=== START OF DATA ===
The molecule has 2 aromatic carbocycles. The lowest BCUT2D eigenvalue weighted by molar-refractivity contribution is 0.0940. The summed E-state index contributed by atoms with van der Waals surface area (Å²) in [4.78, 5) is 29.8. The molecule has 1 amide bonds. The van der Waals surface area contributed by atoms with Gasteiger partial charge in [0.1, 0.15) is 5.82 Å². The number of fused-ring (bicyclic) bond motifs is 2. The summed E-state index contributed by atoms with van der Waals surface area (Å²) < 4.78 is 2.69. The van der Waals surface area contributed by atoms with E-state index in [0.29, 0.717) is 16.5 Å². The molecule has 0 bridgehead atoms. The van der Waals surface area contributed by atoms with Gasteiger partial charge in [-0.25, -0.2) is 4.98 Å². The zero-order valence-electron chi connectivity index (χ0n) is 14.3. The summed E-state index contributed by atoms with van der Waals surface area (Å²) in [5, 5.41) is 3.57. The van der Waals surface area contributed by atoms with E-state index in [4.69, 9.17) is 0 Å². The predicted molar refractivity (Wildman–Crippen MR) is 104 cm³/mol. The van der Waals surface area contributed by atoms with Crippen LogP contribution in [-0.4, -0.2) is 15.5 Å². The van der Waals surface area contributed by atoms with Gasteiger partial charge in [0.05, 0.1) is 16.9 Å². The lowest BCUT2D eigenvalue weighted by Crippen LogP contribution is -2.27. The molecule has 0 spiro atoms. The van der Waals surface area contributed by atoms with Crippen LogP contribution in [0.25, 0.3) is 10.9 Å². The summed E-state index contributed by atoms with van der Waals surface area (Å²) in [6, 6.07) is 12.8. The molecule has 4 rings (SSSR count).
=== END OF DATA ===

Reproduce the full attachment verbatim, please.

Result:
The molecule has 2 aromatic carbocycles. The lowest BCUT2D eigenvalue weighted by molar-refractivity contribution is 0.0940. The summed E-state index contributed by atoms with van der Waals surface area (Å²) in [4.78, 5) is 29.8. The molecule has 1 amide bonds. The van der Waals surface area contributed by atoms with Gasteiger partial charge in [0.1, 0.15) is 5.82 Å². The number of fused-ring (bicyclic) bond motifs is 2. The summed E-state index contributed by atoms with van der Waals surface area (Å²) < 4.78 is 2.69. The van der Waals surface area contributed by atoms with E-state index in [0.29, 0.717) is 16.5 Å². The molecule has 0 bridgehead atoms. The van der Waals surface area contributed by atoms with Gasteiger partial charge in [-0.25, -0.2) is 4.98 Å². The zero-order valence-electron chi connectivity index (χ0n) is 14.3. The summed E-state index contributed by atoms with van der Waals surface area (Å²) in [5, 5.41) is 3.57. The van der Waals surface area contributed by atoms with E-state index in [4.69, 9.17) is 0 Å². The predicted molar refractivity (Wildman–Crippen MR) is 104 cm³/mol. The van der Waals surface area contributed by atoms with Crippen LogP contribution in [-0.4, -0.2) is 15.5 Å². The van der Waals surface area contributed by atoms with Gasteiger partial charge in [0.05, 0.1) is 16.9 Å². The lowest BCUT2D eigenvalue weighted by Crippen LogP contribution is -2.27. The molecule has 0 spiro atoms. The van der Waals surface area contributed by atoms with Crippen LogP contribution in [0.25, 0.3) is 10.9 Å². The summed E-state index contributed by atoms with van der Waals surface area (Å²) in [6, 6.07) is 12.8. The molecule has 4 rings (SSSR count).